For years, students of faith gathered at the nearby Chapel of Orange (formerly Chapman Chapel), but the chapel wasn’t the space for an interfaith community that the Disciples originally envisioned.
“There were a lot of discussions — do we go Christian? Do we go interfaith? In the end, they landed at both because of the Disciples’ vision,” says Stearns, dean of the Wallace All Faiths Chapel and associate professor of religious studies at Chapman. “The disciples have always been very inclusive.”
Inside the Interfaith Center
Every element of the Fish Interfaith Center reflects universal spiritual themes. Designed by the architect David Martin, the space and art feature themes of cosmos, light, nature and water instead of explicit religious symbols.
“Walking in, people don’t realize they’re walking on artwork,” says Blaise, now a student docent at the center. “Everything has a really large purpose.”
“This space makes you want to take a step back,” says Blaise. “And with nature, sound, light and water, you can take a deep breath and know that at the end of the day the stress isn’t going to matter, because all these things are fundamental.”
Lining the center’s hallway is a collection of sculptural inlaid showcases by artist William Tunberg containing sacred texts from major world religions, including the Torah, the Bible, the Book of Mormon and the Qur’an. A replica of the Golden Temple in Amritsar, India, a chief pilgrimage site, is on display in the showcase dedicated to the Sikh faith.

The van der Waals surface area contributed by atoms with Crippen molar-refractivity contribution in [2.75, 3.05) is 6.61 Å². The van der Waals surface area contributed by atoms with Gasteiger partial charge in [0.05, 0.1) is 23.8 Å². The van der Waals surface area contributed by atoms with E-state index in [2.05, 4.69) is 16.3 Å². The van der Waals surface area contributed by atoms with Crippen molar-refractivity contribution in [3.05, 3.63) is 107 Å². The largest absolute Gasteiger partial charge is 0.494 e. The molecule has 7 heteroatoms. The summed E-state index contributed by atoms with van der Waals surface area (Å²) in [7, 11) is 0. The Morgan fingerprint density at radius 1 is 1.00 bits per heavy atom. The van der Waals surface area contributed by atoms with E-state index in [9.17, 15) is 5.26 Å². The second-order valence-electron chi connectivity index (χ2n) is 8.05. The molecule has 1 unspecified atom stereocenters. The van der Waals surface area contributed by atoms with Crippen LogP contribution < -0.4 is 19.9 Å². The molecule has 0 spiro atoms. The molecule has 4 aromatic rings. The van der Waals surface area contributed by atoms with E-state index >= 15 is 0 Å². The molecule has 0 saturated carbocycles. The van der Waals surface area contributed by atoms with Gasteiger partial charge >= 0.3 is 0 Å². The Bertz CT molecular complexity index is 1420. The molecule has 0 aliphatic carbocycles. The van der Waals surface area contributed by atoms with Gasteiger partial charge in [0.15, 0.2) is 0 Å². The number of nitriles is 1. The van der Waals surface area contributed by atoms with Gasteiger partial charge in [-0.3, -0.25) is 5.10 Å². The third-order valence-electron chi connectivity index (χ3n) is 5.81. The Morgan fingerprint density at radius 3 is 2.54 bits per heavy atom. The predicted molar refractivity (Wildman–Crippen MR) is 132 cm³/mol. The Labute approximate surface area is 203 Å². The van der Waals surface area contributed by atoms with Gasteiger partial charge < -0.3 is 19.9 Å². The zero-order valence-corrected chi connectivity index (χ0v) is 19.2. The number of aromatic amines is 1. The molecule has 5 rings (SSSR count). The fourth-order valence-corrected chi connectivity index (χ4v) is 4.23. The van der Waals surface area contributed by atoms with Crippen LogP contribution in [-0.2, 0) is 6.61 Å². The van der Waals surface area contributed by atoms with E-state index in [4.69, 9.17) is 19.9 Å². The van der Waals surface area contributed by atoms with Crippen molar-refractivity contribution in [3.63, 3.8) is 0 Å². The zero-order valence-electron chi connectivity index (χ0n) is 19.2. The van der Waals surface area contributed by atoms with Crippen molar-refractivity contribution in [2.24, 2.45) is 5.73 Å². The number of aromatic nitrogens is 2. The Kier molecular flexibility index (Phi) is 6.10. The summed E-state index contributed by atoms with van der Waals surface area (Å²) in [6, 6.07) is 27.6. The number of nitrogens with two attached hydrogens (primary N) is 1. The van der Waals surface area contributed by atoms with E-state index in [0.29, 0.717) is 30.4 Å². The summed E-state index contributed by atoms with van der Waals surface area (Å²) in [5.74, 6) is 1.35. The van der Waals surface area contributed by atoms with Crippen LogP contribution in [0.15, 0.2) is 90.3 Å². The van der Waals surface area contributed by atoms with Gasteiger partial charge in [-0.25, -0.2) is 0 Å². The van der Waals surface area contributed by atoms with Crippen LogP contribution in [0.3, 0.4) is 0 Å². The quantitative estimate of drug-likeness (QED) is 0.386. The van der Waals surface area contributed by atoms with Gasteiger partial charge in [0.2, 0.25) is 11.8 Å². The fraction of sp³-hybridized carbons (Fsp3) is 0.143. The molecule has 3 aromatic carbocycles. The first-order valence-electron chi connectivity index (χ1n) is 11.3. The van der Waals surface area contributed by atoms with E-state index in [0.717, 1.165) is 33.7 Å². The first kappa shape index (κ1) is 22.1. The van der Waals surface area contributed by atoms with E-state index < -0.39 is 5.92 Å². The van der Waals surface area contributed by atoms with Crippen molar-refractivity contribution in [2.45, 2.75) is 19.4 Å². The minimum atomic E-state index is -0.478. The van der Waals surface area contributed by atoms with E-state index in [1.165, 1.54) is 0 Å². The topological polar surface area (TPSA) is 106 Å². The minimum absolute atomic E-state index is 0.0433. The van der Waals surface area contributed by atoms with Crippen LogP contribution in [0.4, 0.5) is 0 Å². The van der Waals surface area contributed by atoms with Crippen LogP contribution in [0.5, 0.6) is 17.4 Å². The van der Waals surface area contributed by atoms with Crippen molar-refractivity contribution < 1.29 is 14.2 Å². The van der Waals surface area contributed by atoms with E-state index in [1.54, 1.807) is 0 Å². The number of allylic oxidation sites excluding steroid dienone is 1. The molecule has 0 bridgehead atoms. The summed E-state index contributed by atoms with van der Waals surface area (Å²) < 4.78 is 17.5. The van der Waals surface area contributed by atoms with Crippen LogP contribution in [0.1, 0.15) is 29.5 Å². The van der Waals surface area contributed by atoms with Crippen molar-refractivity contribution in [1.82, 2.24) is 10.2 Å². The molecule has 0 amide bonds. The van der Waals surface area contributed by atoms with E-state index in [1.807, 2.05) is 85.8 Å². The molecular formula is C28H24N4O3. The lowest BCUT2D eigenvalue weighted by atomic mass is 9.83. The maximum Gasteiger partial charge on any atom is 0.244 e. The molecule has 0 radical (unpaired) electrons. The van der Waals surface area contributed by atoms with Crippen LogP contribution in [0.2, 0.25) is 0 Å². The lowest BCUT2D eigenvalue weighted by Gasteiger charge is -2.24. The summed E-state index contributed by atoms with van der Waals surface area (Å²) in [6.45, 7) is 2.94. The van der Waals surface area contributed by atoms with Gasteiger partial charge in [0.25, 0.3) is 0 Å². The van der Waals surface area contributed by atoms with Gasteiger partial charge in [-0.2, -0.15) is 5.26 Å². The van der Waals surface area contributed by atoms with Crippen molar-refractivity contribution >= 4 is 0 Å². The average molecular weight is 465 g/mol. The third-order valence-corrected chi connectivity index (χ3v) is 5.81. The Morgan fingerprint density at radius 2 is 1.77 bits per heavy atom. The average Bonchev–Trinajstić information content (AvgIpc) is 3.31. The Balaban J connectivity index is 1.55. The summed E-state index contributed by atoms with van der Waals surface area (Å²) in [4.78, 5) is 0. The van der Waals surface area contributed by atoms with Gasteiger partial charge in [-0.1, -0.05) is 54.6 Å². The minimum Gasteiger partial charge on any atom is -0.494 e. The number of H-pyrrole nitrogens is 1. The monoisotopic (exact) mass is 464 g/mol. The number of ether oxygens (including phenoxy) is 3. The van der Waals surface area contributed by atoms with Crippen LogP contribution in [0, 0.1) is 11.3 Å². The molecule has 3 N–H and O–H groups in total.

A Safe Space for Many Voices
Putting students first is at the heart of the center’s work, Stearns says. The dean transformed a rarely used “Bride’s Room” into a prayer and meditation room with a washing station for Muslim students. Now the space is in high demand.
“During my freshman year, I had a really life-changingly terrible day,” says Mona Asadi ’22. “I went to the meditation room and cried my eyes out. I also used that space to say several prayers in the Baha’i faith — and these are very long prayers. I was able to do that with no interruptions. It was a very healing space for me in that moment.”
Programming at Fish is diverse, from the Sikh Film Festival and “speed-faithing” events to quantum physics conferences and Kristallnacht memorial services, not to forget the annual Baccalaureate service for graduates and their families.
Blaise recalls an interfaith dinner organized by Fr. Raphael Luevano, Ph.D., for the Newman Catholic Fellowship and the Muslim Student Association.
“It was just the coolest thing to recognize that these two faiths do spring from a common root but are very different,” says Blaise. “But in this moment we shared this common bond. There’s always a common tie.”